Relocating your office can be expensive and disruptive to your business, so if your first choice is to stay and renew, here are a few strategies that can help mitigate the rental increase.  The days of passive negotiation are gone; you need to be proactive.

  1. Renew your lease as early as you can.  The sooner you renew, the lower your rate will be.  Unfortunately, your landlord is also aware of this and typically will not renew your lease if too much term is remaining.  They’d much rather have you come back to negotiate at a later date, when rents are higher.  Every ownership is motivated by different things, however, so it doesn’t hurt to begin the dialogue early. 
  2. Explore options outside of your building.  Even if you fully intend to stay, you need to get out in the market and see what else is available.  You cannot expect to have any negotiating leverage with your landlord if their property is your ONLY option.
  3. Explore options within your current landlord’s portfolio.  If you’re getting priced out of your current office space, perhaps there’s a less expensive option elsewhere in the building on a lower floor, or even within another building your landlord owns.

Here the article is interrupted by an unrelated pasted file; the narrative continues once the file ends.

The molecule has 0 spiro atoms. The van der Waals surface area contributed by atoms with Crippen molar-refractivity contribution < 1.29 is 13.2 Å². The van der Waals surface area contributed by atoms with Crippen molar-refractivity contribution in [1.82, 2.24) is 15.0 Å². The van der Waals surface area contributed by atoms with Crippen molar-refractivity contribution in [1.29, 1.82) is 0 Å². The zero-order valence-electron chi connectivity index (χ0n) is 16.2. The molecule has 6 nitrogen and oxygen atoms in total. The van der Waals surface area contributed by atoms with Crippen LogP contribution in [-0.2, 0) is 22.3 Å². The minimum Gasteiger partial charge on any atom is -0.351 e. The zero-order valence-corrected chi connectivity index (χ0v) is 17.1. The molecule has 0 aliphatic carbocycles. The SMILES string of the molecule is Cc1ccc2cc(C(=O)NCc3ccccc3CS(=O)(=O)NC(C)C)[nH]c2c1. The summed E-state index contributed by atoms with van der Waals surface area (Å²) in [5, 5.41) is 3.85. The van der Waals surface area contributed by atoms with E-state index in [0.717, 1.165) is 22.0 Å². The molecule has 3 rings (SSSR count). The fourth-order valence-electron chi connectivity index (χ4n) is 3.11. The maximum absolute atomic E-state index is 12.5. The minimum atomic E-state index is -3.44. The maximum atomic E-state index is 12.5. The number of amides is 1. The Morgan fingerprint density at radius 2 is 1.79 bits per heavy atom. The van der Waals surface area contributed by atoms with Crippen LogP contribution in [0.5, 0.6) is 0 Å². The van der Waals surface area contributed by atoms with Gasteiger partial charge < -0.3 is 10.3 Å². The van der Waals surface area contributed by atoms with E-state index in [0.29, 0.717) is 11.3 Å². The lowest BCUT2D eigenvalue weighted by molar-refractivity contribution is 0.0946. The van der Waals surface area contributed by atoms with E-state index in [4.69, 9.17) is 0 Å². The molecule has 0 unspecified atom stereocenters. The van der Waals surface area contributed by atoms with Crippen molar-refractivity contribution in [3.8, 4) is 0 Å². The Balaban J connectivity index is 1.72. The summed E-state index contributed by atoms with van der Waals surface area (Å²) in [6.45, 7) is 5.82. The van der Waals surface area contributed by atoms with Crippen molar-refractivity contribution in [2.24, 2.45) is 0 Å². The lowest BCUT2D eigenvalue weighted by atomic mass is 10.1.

4. Reduce your square footage.  One of the most effective ways to reduce your monthly operating expenses is to simply lease less space.  Identify inefficiencies within your current space and consider consolidation or reconfiguration.  Are there employees in private offices that could be just as effective in a workstation?  Could employees who are out of the office regularly share a common workspace? There also might be an opportunity to “give back” some space upon your renewal whereby the landlord carves out a section of your office and builds a demising wall, thus reducing your rentable square footage.
  5. Hire a commercial real estate advisor.  Your broker is the best source of market information, and when you’re well-represented, your landlord knows you have access to valuable market information and may potentially relocate if they don’t offer you a fair deal.  But your broker also knows something your landlord does: renewing existing tenants is cheaper for the landlord than signing leases with new ones. Should you leave the building, the landlord will temporarily lose rent while the space is unoccupied. Also, brokerage commissions and tenant improvement allowances are typically higher on new leases.  Your broker will quantify these costs, translate them into real numbers your landlord can understand and then make a business case as to why your renewal rate should be lower than their current asking rate.